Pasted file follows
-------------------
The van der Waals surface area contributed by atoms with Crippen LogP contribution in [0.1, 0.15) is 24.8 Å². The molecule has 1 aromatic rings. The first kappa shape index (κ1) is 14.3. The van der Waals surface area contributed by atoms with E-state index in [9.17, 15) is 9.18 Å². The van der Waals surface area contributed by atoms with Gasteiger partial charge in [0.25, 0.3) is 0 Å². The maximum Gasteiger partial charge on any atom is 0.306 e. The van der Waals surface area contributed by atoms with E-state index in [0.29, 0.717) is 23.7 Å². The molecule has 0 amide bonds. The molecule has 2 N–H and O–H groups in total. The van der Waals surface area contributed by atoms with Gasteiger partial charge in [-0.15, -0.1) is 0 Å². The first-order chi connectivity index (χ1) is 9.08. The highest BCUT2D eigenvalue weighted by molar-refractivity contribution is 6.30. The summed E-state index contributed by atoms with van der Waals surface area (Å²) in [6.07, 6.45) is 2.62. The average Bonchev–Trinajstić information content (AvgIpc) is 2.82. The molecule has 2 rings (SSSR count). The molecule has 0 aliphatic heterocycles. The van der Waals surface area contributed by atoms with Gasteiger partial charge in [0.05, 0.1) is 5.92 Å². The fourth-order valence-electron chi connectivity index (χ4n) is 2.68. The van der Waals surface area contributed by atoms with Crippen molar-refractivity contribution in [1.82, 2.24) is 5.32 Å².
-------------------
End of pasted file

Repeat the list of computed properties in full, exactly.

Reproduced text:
The van der Waals surface area contributed by atoms with Crippen LogP contribution in [0.1, 0.15) is 24.8 Å². The molecule has 1 aromatic rings. The first kappa shape index (κ1) is 14.3. The van der Waals surface area contributed by atoms with E-state index in [9.17, 15) is 9.18 Å². The van der Waals surface area contributed by atoms with Gasteiger partial charge in [0.25, 0.3) is 0 Å². The maximum Gasteiger partial charge on any atom is 0.306 e. The van der Waals surface area contributed by atoms with E-state index in [0.29, 0.717) is 23.7 Å². The molecule has 0 amide bonds. The molecule has 2 N–H and O–H groups in total. The van der Waals surface area contributed by atoms with Gasteiger partial charge in [-0.15, -0.1) is 0 Å². The first-order chi connectivity index (χ1) is 9.08. The highest BCUT2D eigenvalue weighted by molar-refractivity contribution is 6.30. The summed E-state index contributed by atoms with van der Waals surface area (Å²) in [6.07, 6.45) is 2.62. The average Bonchev–Trinajstić information content (AvgIpc) is 2.82. The molecule has 2 rings (SSSR count). The molecule has 0 aliphatic heterocycles. The van der Waals surface area contributed by atoms with Gasteiger partial charge in [0.05, 0.1) is 5.92 Å². The fourth-order valence-electron chi connectivity index (χ4n) is 2.68. The van der Waals surface area contributed by atoms with Crippen molar-refractivity contribution in [1.82, 2.24) is 5.32 Å².